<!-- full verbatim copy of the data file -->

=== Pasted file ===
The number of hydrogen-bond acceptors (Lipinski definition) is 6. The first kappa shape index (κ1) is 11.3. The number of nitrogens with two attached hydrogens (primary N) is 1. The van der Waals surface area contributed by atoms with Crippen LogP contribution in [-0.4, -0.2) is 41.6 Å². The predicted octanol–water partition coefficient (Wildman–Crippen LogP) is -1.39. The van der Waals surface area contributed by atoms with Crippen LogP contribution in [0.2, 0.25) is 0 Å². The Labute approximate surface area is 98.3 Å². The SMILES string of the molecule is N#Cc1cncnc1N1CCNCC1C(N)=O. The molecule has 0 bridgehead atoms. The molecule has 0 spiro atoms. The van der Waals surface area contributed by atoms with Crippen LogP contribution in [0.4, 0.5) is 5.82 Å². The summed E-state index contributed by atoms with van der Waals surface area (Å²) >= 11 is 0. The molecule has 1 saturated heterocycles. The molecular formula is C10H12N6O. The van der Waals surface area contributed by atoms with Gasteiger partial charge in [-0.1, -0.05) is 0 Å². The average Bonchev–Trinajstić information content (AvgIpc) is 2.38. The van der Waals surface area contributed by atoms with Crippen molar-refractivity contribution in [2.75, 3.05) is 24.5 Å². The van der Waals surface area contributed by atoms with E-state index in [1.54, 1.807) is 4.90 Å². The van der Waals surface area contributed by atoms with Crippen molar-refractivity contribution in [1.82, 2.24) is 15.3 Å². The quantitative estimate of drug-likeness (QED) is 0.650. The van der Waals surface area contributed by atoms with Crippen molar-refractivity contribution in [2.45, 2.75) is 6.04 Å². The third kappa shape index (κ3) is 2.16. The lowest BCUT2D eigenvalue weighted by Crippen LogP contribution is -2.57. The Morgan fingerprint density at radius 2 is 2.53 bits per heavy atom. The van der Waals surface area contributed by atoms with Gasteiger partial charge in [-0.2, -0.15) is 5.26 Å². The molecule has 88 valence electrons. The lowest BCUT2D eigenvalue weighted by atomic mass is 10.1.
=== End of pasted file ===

The number of hydrogen-bond acceptors (Lipinski definition) is 6. The first kappa shape index (κ1) is 11.3. The number of nitrogens with two attached hydrogens (primary N) is 1. The van der Waals surface area contributed by atoms with Crippen LogP contribution in [-0.4, -0.2) is 41.6 Å². The predicted octanol–water partition coefficient (Wildman–Crippen LogP) is -1.39. The van der Waals surface area contributed by atoms with Crippen LogP contribution in [0.2, 0.25) is 0 Å². The Labute approximate surface area is 98.3 Å². The SMILES string of the molecule is N#Cc1cncnc1N1CCNCC1C(N)=O. The molecule has 0 bridgehead atoms. The molecule has 0 spiro atoms. The van der Waals surface area contributed by atoms with Crippen LogP contribution in [0.4, 0.5) is 5.82 Å². The summed E-state index contributed by atoms with van der Waals surface area (Å²) >= 11 is 0. The molecule has 1 saturated heterocycles. The molecular formula is C10H12N6O. The van der Waals surface area contributed by atoms with Gasteiger partial charge in [-0.1, -0.05) is 0 Å². The average Bonchev–Trinajstić information content (AvgIpc) is 2.38. The van der Waals surface area contributed by atoms with Crippen molar-refractivity contribution in [2.75, 3.05) is 24.5 Å². The van der Waals surface area contributed by atoms with E-state index in [1.54, 1.807) is 4.90 Å². The van der Waals surface area contributed by atoms with Crippen molar-refractivity contribution in [1.82, 2.24) is 15.3 Å². The quantitative estimate of drug-likeness (QED) is 0.650. The van der Waals surface area contributed by atoms with Crippen molar-refractivity contribution in [2.45, 2.75) is 6.04 Å². The third kappa shape index (κ3) is 2.16. The lowest BCUT2D eigenvalue weighted by Crippen LogP contribution is -2.57. The Morgan fingerprint density at radius 2 is 2.53 bits per heavy atom. The van der Waals surface area contributed by atoms with Gasteiger partial charge in [-0.2, -0.15) is 5.26 Å². The molecule has 88 valence electrons. The lowest BCUT2D eigenvalue weighted by atomic mass is 10.1.